* PDDRP: As provided in the Applicant Guidebook, all registries are required to implement the PDDRP. The PDDRP provides a mechanism for a complainant to object to the registry operator’s manner of operation or use of the gTLD. The complainant files its objection with a PDDRP provider, who performs a threshold review. The registry operator has the opportunity to respond and the provider issues its determination based on the papers filed, although there may be opportunity for further discovery and a hearing. CREA participates in the PDDRP process as specified in the Applicant Guidebook.
Additional Measures Specific to Rights Protection. CREA provides additional measures against potentially abusive registrations. These measures help mitigate phishing, pharming, and other Internet security threats. The measures exceed the minimum requirements for RPMs defined by Specification 7 of the Registry Agreement and are available at the time of registration. These measures include:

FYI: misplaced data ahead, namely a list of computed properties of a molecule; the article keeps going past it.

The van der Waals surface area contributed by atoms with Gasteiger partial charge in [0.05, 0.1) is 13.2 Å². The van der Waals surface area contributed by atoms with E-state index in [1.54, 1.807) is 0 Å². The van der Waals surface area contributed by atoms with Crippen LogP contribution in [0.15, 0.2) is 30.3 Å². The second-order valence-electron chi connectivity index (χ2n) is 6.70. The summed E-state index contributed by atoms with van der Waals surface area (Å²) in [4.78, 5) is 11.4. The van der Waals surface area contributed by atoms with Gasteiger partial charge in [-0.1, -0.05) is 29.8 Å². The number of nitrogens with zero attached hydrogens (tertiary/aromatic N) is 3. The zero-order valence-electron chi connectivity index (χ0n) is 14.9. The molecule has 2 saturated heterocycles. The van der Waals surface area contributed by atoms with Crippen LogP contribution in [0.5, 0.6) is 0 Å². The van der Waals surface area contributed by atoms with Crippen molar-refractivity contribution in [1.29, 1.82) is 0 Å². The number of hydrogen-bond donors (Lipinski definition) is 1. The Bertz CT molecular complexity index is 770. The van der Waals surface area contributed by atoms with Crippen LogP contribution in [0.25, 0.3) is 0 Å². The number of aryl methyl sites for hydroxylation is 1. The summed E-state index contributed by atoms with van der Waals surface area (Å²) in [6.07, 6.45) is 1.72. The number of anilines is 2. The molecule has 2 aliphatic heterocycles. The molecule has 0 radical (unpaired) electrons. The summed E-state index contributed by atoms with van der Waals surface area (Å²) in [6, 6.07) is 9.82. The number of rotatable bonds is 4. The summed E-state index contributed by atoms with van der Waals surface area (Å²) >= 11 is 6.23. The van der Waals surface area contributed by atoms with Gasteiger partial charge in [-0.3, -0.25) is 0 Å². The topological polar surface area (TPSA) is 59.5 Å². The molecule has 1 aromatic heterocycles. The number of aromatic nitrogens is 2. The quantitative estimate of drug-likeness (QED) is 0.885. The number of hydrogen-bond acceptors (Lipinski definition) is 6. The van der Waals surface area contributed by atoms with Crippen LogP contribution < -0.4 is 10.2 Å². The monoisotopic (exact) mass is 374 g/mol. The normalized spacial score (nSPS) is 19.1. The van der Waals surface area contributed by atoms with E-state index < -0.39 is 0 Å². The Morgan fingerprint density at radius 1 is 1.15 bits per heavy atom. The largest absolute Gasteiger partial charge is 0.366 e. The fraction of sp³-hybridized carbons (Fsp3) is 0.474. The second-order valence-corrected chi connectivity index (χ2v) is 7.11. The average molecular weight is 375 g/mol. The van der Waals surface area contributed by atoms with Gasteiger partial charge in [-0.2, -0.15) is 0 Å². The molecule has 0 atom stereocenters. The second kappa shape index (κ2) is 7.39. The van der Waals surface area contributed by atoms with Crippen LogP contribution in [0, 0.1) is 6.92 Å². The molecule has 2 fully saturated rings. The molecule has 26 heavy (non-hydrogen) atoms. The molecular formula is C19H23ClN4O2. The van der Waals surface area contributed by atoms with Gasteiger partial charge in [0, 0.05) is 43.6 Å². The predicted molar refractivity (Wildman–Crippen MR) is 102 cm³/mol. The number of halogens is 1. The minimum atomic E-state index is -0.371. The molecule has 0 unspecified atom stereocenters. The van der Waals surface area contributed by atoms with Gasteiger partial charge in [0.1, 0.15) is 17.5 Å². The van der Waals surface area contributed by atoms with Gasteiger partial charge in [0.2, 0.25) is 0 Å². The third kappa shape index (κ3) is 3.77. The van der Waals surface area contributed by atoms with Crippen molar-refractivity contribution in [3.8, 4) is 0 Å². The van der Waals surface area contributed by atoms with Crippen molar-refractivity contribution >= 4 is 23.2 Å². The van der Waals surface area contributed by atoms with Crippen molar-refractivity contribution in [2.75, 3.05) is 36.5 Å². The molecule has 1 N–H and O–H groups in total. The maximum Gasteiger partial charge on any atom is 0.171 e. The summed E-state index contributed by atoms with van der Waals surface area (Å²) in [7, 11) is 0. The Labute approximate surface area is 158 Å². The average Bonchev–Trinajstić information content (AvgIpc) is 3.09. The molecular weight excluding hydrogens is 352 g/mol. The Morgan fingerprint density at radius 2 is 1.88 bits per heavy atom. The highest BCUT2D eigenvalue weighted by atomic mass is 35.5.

* Rapid Takedown or Suspension Based on Court Orders: CREA complies promptly with any order from a court of competent jurisdiction that directs it to take any action on a domain name that is within its technical capabilities as a TLD registry. These orders may be issued when abusive content, such as child pornography, counterfeit goods, or illegal pharmaceuticals, is associated with the domain name.
* Anti-Abuse Process: CREA implements an anti-abuse process that is executed on domain name takedown requests. The scope of the anti-abuse process includes malicious exploitation of the DNS infrastructure, such as phishing, botnets, and malware.
* Authentication Procedures: Verisign, CREA’s selected backend registry services provider, uses two-factor authentication to augment security protocols for telephone, email, and chat communications.